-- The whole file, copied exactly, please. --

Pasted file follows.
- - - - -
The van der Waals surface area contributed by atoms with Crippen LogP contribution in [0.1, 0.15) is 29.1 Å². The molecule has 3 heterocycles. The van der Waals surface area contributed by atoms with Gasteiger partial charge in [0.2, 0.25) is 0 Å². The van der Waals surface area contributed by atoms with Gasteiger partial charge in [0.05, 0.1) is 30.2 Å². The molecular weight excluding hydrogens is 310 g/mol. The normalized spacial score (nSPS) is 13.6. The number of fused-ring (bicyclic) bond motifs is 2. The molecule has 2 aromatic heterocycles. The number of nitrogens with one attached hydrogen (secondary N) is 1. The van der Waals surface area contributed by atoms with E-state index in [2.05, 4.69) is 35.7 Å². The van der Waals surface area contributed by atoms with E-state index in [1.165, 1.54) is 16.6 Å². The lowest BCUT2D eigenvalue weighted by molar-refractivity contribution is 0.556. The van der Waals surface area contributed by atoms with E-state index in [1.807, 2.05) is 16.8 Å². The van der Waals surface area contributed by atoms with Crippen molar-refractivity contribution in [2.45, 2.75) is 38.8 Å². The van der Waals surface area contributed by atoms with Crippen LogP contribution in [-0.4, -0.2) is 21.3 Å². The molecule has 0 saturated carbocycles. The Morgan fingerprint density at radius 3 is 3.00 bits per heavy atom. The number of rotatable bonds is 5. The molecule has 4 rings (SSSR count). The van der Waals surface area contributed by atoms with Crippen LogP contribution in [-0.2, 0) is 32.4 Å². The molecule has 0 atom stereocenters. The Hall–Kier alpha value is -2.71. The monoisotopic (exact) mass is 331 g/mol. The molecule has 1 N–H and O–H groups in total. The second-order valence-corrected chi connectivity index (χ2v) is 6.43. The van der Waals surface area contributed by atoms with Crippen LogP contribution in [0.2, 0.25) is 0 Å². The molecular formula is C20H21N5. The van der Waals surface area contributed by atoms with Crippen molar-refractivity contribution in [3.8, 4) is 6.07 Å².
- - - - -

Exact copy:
The van der Waals surface area contributed by atoms with Crippen LogP contribution in [0.1, 0.15) is 29.1 Å². The molecule has 3 heterocycles. The van der Waals surface area contributed by atoms with Gasteiger partial charge in [0.2, 0.25) is 0 Å². The van der Waals surface area contributed by atoms with Gasteiger partial charge in [0.05, 0.1) is 30.2 Å². The molecular weight excluding hydrogens is 310 g/mol. The normalized spacial score (nSPS) is 13.6. The number of fused-ring (bicyclic) bond motifs is 2. The molecule has 2 aromatic heterocycles. The number of nitrogens with one attached hydrogen (secondary N) is 1. The van der Waals surface area contributed by atoms with E-state index in [2.05, 4.69) is 35.7 Å². The van der Waals surface area contributed by atoms with E-state index in [1.165, 1.54) is 16.6 Å². The lowest BCUT2D eigenvalue weighted by molar-refractivity contribution is 0.556. The van der Waals surface area contributed by atoms with E-state index in [1.807, 2.05) is 16.8 Å². The van der Waals surface area contributed by atoms with Crippen molar-refractivity contribution in [2.45, 2.75) is 38.8 Å². The van der Waals surface area contributed by atoms with Crippen LogP contribution in [-0.4, -0.2) is 21.3 Å². The molecule has 0 saturated carbocycles. The Morgan fingerprint density at radius 3 is 3.00 bits per heavy atom. The number of rotatable bonds is 5. The molecule has 4 rings (SSSR count). The van der Waals surface area contributed by atoms with Crippen LogP contribution in [-0.2, 0) is 32.4 Å². The molecule has 0 atom stereocenters. The Hall–Kier alpha value is -2.71. The monoisotopic (exact) mass is 331 g/mol. The molecule has 1 N–H and O–H groups in total. The second-order valence-corrected chi connectivity index (χ2v) is 6.43. The van der Waals surface area contributed by atoms with Crippen LogP contribution in [0.2, 0.25) is 0 Å². The molecular formula is C20H21N5. The van der Waals surface area contributed by atoms with Crippen molar-refractivity contribution in [3.8, 4) is 6.07 Å².